THE ENERGY, Green Technology and Water Ministry is looking at amending the Water Industry Services Act 2006 to allow the National Water Services Commission to carry out sewage effluent recycling.
The ministry’s Secretary General Datuk Loo Took Gee said by doing so, treated effluent could be recycled for the construction sector, which requires large amounts of water.
“Treated biowaste derived from sewage effluent can also be used as soil conditioner while biogas that is produced from similar sources can be used to generate power,” she said when opening a townhall session on low-carbon emissions for local councils in the northern zone.
Loo added that Indah Water Konsortium Sdn Bhd has already been treating sewage effluent and biowaste free of charge through its Program 1 Negri 1 PBT initiative since 2012.
“I urge our local councils to work hand-in-hand with IWK on this initiative for the benefit of their ratepayers,” she said.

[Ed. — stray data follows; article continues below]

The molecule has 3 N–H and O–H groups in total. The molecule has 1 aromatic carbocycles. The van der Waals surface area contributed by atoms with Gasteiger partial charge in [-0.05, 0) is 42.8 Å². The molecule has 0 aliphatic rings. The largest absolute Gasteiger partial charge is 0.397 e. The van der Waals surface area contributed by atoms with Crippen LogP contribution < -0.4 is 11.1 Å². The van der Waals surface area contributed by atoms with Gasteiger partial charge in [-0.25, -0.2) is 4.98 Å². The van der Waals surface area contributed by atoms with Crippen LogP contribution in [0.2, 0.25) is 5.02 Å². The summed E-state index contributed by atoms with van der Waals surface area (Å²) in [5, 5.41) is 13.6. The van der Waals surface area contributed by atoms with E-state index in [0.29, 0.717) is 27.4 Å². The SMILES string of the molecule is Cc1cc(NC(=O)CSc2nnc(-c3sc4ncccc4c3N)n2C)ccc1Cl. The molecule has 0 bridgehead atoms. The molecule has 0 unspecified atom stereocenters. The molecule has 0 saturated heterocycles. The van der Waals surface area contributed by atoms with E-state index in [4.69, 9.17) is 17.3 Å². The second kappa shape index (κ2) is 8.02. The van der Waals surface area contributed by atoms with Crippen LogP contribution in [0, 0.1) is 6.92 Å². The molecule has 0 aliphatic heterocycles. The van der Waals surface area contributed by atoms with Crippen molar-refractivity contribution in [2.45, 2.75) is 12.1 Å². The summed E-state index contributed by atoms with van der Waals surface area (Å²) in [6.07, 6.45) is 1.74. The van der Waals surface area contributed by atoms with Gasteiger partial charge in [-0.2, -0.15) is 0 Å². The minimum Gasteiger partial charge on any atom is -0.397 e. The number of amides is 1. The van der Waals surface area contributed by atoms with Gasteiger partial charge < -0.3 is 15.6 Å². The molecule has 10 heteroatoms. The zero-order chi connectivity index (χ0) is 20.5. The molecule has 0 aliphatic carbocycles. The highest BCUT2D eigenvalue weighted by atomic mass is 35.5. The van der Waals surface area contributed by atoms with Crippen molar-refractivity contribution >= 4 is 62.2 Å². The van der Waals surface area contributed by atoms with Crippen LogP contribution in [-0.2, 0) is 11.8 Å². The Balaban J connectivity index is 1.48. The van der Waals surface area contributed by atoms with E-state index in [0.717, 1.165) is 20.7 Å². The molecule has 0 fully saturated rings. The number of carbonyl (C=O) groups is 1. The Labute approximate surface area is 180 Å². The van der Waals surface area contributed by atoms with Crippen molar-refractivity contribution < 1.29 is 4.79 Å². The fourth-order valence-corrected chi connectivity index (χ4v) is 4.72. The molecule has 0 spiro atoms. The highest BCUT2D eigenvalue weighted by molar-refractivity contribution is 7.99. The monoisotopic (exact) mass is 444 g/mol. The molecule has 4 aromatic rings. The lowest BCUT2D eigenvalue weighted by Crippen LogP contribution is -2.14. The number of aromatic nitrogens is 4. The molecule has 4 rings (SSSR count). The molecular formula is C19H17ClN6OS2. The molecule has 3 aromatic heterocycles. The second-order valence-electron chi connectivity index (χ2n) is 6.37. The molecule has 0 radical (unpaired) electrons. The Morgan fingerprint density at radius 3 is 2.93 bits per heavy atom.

On the government’s pledge to reduce its carbon emission by 40% by 2020 and up to 45% by 2030, Loo said energy saving measures will be introduced at all government premises in stages.
“In line with the government’s concept of leading by example, we have to play our part by putting into practice energy-saving measures.
“Already, it has been made mandatory for all government buildings to set the air conditioning at nothing below 24°C as a cost-saving measure and to be more environment friendly.
“Next, we are coming up with an effort to change the lighting in all government buildings to light-emitting diodes (LED) although this has to be done in stages due to costs and the supply of LED bulbs in the market.
“So far, the Finance Ministry has allocated RM111mil under the 11th Malaysia Plan for 17 hospitals, 13 universities, 13 state government buildings and 23 ministry buildings to be retrofitted with energy-saving light bulbs,” she said.